Tech
Tech

FinTech in Lithuania gaining momentum as new arrivals praise conditions and support

November 18, 2016

Lithuania’s financial technologies (FinTech) sector is rapidly gaining momentum, following the government’s decision earlier this year to transform the country into a hub for FinTech companies. More and more companies from across the globe are setting up in Lithuania, with many more awaiting approval from the Bank of Lithuania. And these companies clearly like what they see.

Thanks to its forward-thinking regulatory framework and competitive business conditions, many globally-oriented FinTech firms have established, or are in the process of establishing, operations in Lithuania. These include UK-based FinTech start-up Revolut, International Business Settlement, a Chinese international settlements giant, and Moneta International, a payment platform developer backed by Israeli investors.

And, with Lithuanian government institutions joining forces to transform the country into a European FinTech hub, these companies are just the first of many.

For Marius Jurgilas, Member of the Board of the Bank of Lithuania, the Fintech sector represents a golden opportunity for Lithuania as the global financial services industry evolves. “There is a sea change in the global market,” he explains, “as small non-bank institutions are actively finding their way alongside well-established financial institutions. The Bank of Lithuania, the public agency Invest Lithuania and the Ministry of Finance, are all combining our efforts. That’s because we see an opportunity for Lithuania to get a slice of this global market. Together, we are following a systematic strategy to attract as many FinTech companies to Lithuania as possible,” states Mr Jurgilas.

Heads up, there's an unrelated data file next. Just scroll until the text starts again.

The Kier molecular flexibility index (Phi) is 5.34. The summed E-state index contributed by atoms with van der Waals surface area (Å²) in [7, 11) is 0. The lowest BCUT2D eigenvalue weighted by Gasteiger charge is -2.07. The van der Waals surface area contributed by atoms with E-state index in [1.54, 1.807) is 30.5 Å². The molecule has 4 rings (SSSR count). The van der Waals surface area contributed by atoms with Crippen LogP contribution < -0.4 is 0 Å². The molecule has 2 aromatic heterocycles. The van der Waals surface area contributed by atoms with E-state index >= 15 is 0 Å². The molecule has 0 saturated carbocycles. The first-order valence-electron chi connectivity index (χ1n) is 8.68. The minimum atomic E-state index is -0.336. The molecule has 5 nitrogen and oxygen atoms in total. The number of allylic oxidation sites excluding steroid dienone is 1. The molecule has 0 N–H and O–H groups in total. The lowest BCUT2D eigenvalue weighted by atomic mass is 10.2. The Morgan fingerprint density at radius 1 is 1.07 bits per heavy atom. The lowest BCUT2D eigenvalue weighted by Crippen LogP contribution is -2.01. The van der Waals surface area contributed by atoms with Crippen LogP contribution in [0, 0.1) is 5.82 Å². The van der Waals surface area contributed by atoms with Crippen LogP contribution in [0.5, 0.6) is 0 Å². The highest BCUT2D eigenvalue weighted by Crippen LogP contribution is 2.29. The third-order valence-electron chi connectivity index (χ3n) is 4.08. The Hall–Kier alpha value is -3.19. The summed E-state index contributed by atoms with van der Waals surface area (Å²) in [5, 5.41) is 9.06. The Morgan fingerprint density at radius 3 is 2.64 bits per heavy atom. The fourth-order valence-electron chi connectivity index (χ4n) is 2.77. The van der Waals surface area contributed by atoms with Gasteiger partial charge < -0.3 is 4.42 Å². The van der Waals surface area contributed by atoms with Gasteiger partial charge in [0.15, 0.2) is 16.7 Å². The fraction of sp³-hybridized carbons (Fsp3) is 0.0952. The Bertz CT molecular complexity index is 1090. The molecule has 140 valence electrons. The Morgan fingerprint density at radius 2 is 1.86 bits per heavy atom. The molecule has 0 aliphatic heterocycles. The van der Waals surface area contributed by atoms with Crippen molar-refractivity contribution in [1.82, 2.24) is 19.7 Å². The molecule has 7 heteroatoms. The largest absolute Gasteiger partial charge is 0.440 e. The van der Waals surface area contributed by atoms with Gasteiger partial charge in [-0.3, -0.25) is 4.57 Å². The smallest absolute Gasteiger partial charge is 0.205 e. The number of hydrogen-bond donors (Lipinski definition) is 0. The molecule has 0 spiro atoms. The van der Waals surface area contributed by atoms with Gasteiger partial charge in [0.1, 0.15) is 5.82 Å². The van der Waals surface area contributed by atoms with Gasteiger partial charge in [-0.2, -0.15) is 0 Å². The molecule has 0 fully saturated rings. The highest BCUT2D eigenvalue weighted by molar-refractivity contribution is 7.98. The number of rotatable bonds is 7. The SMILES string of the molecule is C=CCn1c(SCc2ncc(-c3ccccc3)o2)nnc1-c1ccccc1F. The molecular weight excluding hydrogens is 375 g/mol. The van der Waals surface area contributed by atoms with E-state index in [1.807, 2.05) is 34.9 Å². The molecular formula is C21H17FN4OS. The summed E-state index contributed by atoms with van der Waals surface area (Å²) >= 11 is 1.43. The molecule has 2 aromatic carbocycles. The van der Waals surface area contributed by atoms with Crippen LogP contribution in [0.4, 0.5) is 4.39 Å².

He believes that Lithuania will benefit not only from job creation, but also from becoming a focal point for entrepreneurial, IT and programming talent.

One key reason for targeting FinTech companies, according to representatives from the Bank of Lithuania, is the fact they’re not bound by their physical location, and are able to provide services to many markets. That said, they also stress that the companies coming into Lithuania will not just be creating products for export, but will also be providing their services in Lithuania, creating competition in the financial services market and bringing added-value for consumers.

“We don’t anticipate the biggest players in the global banking industry coming to Lithuania. On the other hand, FinTech companies, which are relatively small, but are creating innovative products and services, we expect in great numbers,” says Mr Jurgilas.

From Britain to the Philippines

In terms of attracting FinTech companies from abroad, one country of particular interest at the moment is the UK. Following the referendum vote to leave the EU, it is believed that many companies in the sector may be considering relocation to other countries inside the EU. Last week, the opportunities Lithuania has to offer for FinTech companies were presented at a conference in Cambridge. And in early December a team from the Bank of Lithuania and other institutions will be in London to pitch Lithuania as a location for FinTech.